EGU2020-20574
https://doi.org/10.5194/egusphere-egu2020-20574
EGU General Assembly 2020
© Author(s) 2020. This work is distributed under
the Creative Commons Attribution 4.0 License.

Data visualisation and information design at the science-policy interface: drawing from the IPCC experience.

Gomis Melissa1, Berger Sophie1, Matthews Robin1, Connors Sarah1, Yelekci Ozge1, Harold Jordan2, Morelli Angela3, and Johansen Tom Gabriel
Gomis Melissa et al.
  • 1IPCC WGI TSU, Universite Paris Saclay, France
  • 2Tyndall Centre for Climate Change Research and School of Psychology, University of East Anglia, UK
  • 3InfoDesignLab, Norway

In this digital age, communication has become increasingly visual. Like never before, visual information is increasing exposure and widening outreach to new audiences. With growing demands from Journals (Table of Content arts, visual abstracts, scientific figures), conferences (posters, presentation) and competitive grants submissions, the science world is not spared, and figures represent a tremendous opportunity to communicate findings more effectively. It is therefore important to get figures and images right for the intended audience, even more so when visualizing scientific data and conveying complex concepts. 

The Intergovernmental Panel on Climate Change (IPCC), whose primary role is to inform policy makers on the state of knowledge on climate change, showcases how complex science can be visually communicated to a non-expert audience. Since its fifth assessment report, published in 2014, the IPCC has acknowledged the importance of communicating its assessments in an understandable, accessible, actionable and relevant way to all its stakeholders without compromising on the scientific robustness and accuracy.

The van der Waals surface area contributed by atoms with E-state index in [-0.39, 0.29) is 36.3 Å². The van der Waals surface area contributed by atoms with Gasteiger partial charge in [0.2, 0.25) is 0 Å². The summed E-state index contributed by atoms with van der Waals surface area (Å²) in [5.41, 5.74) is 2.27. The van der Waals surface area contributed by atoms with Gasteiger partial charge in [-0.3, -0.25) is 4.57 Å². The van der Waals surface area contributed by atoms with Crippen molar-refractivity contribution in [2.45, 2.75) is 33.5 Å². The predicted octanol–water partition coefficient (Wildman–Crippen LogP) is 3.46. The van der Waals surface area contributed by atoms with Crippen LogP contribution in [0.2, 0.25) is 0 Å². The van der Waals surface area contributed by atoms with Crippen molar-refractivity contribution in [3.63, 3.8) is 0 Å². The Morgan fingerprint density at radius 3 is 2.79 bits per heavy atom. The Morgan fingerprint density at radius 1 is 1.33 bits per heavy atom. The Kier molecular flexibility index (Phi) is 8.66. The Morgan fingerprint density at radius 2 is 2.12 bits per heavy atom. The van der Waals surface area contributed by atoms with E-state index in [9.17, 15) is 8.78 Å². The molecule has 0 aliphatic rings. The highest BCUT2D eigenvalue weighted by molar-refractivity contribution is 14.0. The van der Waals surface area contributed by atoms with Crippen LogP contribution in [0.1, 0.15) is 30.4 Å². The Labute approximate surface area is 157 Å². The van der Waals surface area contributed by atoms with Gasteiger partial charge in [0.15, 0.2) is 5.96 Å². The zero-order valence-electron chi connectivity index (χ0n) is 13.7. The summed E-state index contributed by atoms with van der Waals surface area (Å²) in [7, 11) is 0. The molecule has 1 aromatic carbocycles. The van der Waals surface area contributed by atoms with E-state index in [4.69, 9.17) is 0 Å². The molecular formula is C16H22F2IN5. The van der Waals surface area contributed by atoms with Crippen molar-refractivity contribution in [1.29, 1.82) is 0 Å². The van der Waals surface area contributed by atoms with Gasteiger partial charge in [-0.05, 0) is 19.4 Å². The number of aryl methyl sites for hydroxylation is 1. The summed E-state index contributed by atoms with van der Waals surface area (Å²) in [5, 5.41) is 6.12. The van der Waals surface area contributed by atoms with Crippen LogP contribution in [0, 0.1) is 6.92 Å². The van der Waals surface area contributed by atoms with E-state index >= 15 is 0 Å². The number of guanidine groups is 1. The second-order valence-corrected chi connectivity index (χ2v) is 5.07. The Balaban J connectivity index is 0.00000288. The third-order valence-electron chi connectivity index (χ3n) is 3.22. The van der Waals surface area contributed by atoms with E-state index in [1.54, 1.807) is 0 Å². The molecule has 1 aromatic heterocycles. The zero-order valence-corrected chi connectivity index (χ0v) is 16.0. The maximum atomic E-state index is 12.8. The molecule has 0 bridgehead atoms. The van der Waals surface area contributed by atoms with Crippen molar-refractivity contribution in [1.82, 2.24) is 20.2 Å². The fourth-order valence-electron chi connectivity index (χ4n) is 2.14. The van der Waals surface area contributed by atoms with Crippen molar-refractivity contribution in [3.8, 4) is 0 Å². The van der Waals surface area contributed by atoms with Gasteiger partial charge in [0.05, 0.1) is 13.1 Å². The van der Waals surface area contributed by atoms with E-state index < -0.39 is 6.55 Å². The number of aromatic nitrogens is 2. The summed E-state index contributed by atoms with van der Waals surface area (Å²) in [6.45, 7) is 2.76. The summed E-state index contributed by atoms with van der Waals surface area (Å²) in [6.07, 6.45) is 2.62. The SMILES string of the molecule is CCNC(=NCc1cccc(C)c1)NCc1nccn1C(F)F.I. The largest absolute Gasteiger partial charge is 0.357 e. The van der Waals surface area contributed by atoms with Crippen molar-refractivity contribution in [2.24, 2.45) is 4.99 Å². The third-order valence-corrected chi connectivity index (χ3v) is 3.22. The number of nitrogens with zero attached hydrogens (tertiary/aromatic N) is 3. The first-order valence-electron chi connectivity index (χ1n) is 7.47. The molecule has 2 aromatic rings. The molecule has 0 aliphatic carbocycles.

Currently in its sixth assessment cycle, the IPCC features a new approach to figure design in its three recently published Special Reports. This approach consists in an unprecedented collaboration between design, information and cognitive specialists and the IPCC authors. This co-design process, along with a continuous guidance to authors on visualization and cognitive concepts, was conducted in a user-centered way to best serve the audience needs and their respective background. The challenge of visually representing multi-disciplinary results, testing, evaluating, and refining the figures improved the clarity of the key messages. The entire co-design method has proven to be a successful process during the preparation of the special reports and the preparation of the sixth assessment report is building on this experience. Despite a lack of available analytics, the IPCC communication department has observed an unprecedented media coverage and a certain amount of derivative products based on the special reports figures created by third parties.

How to cite: Melissa, G., Sophie, B., Robin, M., Sarah, C., Ozge, Y., Jordan, H., Angela, M., and Tom Gabriel, J.: Data visualisation and information design at the science-policy interface: drawing from the IPCC experience. , EGU General Assembly 2020, Online, 4–8 May 2020, EGU2020-20574, https://doi.org/10.5194/egusphere-egu2020-20574, 2020

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I have added some more useful links on the last slide
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